In 2011, New York took the important fiscal step of creating new tax brackets for top income earners.
These will expire in 2017 – unless a few multimillionaires have their way. Around 50 of the wealthiest people in the state have signed a letter stating: “We can well afford to pay our current taxes, and we can afford to pay even more.”
So exactly where are our current taxes at? Income under $42,450 is taxed no more than 5.9 percent. Income through $159,350, $318,750 and $2.1 million is, respectively, taxed at marginal rates of 6.45, 6.65 and 6.85 percent. Any further income is taxed at 8.82 percent.
Assembly Speaker Carl Heastie’s plan – endorsed by these 50 millionaires – gives most New Yorkers a tax cut.
Earnings between $40,000 and $150,000 would be taxed at 6.25 percent. Income past $1 million through $5 million, $10 million and beyond sees respective marginal rates of 8.82, 9.32 and 9.82 percent.
Almost none of us ever sees this kind of money. In fact, the top 1 percent in New York makes a whopping $665,000 per year.
Why do we need these hikes? It’s simple. We need to pay for important programs that protect the public and provide opportunity for all. Otherwise we run up a debt. And we know debt is a problem.
Conservatives talk a big game about balancing budgets – they’re willing to lay off teachers, underfund health care and neglect our infrastructure to do it.
Mysteriously, when the other side of the ledger is brought up, the “fiscal responsibility” talk stops.
Actually, in arguing against the Assembly’s proposal, Republican Senate Majority Leader John Flanagan argued that the rich are taxed too highly, even claiming that 45 percent of state residents actually pay no income tax.
Let’s assume Flanagan’s dubious and misleading numbers are in the ballpark. Not only do they suspiciously match other figures on federal taxpayers, but they conveniently omit that most non-taxpayers are children, students and the elderly.)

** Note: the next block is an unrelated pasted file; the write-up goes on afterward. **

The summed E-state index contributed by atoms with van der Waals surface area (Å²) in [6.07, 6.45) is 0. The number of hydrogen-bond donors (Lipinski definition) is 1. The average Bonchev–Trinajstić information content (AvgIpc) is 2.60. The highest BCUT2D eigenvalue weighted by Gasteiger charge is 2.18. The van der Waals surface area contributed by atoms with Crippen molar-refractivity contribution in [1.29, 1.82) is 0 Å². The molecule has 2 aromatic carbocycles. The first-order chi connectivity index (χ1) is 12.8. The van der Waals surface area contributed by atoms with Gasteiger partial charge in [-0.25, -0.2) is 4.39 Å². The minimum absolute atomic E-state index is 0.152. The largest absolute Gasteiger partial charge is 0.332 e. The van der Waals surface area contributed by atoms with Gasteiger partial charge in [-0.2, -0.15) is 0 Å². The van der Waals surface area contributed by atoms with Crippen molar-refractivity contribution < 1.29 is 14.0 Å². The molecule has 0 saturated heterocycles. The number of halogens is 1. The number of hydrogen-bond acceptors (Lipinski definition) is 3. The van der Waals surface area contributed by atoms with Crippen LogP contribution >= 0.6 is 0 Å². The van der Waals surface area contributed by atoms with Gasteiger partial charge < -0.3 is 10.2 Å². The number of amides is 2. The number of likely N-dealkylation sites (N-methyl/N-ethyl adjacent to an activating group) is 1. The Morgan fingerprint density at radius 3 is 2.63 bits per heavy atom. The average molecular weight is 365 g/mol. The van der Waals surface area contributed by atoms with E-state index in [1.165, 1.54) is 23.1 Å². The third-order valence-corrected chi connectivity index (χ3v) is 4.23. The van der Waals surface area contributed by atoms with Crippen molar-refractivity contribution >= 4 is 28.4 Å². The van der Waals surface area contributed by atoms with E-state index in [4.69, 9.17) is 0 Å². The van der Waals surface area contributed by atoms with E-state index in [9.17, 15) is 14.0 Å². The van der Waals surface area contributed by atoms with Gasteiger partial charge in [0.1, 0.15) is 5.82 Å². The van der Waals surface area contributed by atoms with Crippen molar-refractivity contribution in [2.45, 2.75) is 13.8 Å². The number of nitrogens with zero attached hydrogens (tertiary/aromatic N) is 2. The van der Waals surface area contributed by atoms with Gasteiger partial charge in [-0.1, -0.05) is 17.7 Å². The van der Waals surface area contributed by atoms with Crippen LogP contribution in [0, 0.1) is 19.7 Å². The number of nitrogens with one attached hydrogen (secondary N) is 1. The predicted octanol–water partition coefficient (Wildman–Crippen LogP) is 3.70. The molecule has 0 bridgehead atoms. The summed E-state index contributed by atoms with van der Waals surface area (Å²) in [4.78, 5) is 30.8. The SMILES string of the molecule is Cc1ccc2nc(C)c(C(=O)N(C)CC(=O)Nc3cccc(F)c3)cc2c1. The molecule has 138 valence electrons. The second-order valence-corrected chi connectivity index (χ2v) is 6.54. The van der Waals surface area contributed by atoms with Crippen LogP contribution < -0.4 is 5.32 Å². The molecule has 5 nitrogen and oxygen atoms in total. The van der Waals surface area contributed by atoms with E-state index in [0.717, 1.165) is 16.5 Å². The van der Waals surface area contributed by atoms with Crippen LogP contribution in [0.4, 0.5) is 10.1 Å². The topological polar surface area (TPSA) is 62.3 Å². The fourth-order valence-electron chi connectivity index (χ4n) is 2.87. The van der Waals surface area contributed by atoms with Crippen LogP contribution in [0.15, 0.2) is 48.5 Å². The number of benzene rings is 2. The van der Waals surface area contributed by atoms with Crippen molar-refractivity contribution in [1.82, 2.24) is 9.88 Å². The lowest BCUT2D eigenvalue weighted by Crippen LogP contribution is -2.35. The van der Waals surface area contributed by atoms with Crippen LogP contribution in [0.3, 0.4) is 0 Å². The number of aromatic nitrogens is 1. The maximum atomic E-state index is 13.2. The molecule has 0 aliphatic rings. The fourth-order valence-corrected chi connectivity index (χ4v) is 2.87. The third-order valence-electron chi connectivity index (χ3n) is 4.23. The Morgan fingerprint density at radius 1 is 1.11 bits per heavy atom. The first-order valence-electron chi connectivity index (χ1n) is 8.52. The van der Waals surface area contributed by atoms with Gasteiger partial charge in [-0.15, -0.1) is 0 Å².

Flanagan still misses the totally obvious point: Poor adults pay almost nothing in taxes because they barely make any money.
For all the horrible suffering which the super-wealthy would have to go through with slightly higher taxes, those stuck in broken communities and a generational cycle of poverty are undergoing real economic challenges. These challenges could be alleviated by robust public programs to help them and their children achieve decent lives and an opportunity to climb the social ladder.
But what about that exodus of economic privilege Republicans constantly warn of?
Beyond the occasional anecdote, the phenomenon doesn’t exist. In fact, so few rich people even move that it’s barely worth mentioning. Stanford University actually found that those in poverty are twice as likely to leave the state. After all, would you relocate your entire family, throw away most of your social connections, and abandon your home, community and possibly the job that made you rich in the first place – all in response to a teeny-tiny tax increase?
You probably wouldn’t, and neither do the vast majority of rich people. Study after study demonstrates that very few people look at a slightly higher marginal rate above $10 million and upend their lives. After all, it’s not their livelihoods at stake – it’s less than 1 percent of an already enormous income.
People do leave New York, but it’s for other reasons. Perhaps some move because other states have lower corporate taxes, and thus better job opportunities. This too is questionable: Not only are there abundant loopholes in the corporate tax code, but New York has lower rates than 19 states – not to mention we are a global center of commerce in a way that no-corporate-tax Wyoming just isn’t.
Even so, we are talking about taxes on people, not corporations. If we raise the rate on millionaires, that doesn’t significantly affect the environment for doing business.
Let’s give the Republicans some credit, though. Even though their proposal guts our budget by letting the upper-income brackets expire, they do cut the $40,000–$300,000 rate (which they define as middle class) to 5.14 percent by 2025.
Democrats should match this rate for the actual middle class – the true engine of job creation. The less money you make, the more of it goes right back into the economy. But Democrats should also explicitly call out the farcical political ploy of lumping together such a large swath of earners.
Most importantly, Democrats must make clear what revenue means for the programs every single New Yorker relies upon for prosperity – and that includes the rich. For that reason, we can definitively discount the idea of some mythical tax exodus.
Steve Keller of Averill Park is a regular contributor to the Sunday Opinion section.